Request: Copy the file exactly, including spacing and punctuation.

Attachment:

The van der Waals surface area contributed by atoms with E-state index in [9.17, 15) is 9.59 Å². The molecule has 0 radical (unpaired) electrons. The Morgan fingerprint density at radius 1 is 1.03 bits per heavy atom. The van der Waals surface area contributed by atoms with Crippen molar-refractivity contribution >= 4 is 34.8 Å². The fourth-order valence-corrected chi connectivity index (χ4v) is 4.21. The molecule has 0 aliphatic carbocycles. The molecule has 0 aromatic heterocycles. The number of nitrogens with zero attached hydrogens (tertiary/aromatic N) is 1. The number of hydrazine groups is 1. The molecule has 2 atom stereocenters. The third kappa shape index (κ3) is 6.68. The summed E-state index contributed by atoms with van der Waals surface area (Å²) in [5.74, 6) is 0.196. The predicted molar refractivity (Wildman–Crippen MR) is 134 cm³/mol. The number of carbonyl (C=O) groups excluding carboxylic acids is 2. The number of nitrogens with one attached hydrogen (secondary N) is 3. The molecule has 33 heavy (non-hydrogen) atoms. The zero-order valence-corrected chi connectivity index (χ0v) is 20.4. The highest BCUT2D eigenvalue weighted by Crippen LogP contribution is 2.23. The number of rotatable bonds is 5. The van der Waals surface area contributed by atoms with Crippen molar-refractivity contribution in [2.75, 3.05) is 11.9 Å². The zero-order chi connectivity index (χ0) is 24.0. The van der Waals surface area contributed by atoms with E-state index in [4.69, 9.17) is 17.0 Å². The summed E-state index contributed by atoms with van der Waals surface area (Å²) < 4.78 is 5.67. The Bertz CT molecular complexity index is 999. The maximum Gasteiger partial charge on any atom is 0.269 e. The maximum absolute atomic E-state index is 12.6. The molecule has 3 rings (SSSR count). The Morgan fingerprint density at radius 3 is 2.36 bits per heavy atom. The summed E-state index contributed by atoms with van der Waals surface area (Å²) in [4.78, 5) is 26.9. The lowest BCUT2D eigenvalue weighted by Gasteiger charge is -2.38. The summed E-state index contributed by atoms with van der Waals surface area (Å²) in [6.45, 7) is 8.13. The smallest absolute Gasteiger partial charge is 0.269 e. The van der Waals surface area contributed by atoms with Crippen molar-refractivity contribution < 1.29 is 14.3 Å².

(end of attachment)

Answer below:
The van der Waals surface area contributed by atoms with E-state index in [9.17, 15) is 9.59 Å². The molecule has 0 radical (unpaired) electrons. The Morgan fingerprint density at radius 1 is 1.03 bits per heavy atom. The van der Waals surface area contributed by atoms with Crippen molar-refractivity contribution >= 4 is 34.8 Å². The fourth-order valence-corrected chi connectivity index (χ4v) is 4.21. The molecule has 0 aliphatic carbocycles. The molecule has 0 aromatic heterocycles. The number of nitrogens with zero attached hydrogens (tertiary/aromatic N) is 1. The number of hydrazine groups is 1. The molecule has 2 atom stereocenters. The third kappa shape index (κ3) is 6.68. The summed E-state index contributed by atoms with van der Waals surface area (Å²) in [5.74, 6) is 0.196. The predicted molar refractivity (Wildman–Crippen MR) is 134 cm³/mol. The number of carbonyl (C=O) groups excluding carboxylic acids is 2. The number of nitrogens with one attached hydrogen (secondary N) is 3. The molecule has 33 heavy (non-hydrogen) atoms. The zero-order valence-corrected chi connectivity index (χ0v) is 20.4. The highest BCUT2D eigenvalue weighted by Crippen LogP contribution is 2.23. The number of rotatable bonds is 5. The van der Waals surface area contributed by atoms with Crippen molar-refractivity contribution in [2.75, 3.05) is 11.9 Å². The zero-order chi connectivity index (χ0) is 24.0. The van der Waals surface area contributed by atoms with E-state index in [4.69, 9.17) is 17.0 Å². The summed E-state index contributed by atoms with van der Waals surface area (Å²) < 4.78 is 5.67. The Bertz CT molecular complexity index is 999. The maximum Gasteiger partial charge on any atom is 0.269 e. The maximum absolute atomic E-state index is 12.6. The molecule has 3 rings (SSSR count). The Morgan fingerprint density at radius 3 is 2.36 bits per heavy atom. The summed E-state index contributed by atoms with van der Waals surface area (Å²) in [4.78, 5) is 26.9. The lowest BCUT2D eigenvalue weighted by Gasteiger charge is -2.38. The summed E-state index contributed by atoms with van der Waals surface area (Å²) in [6.45, 7) is 8.13. The smallest absolute Gasteiger partial charge is 0.269 e. The van der Waals surface area contributed by atoms with Crippen molar-refractivity contribution < 1.29 is 14.3 Å².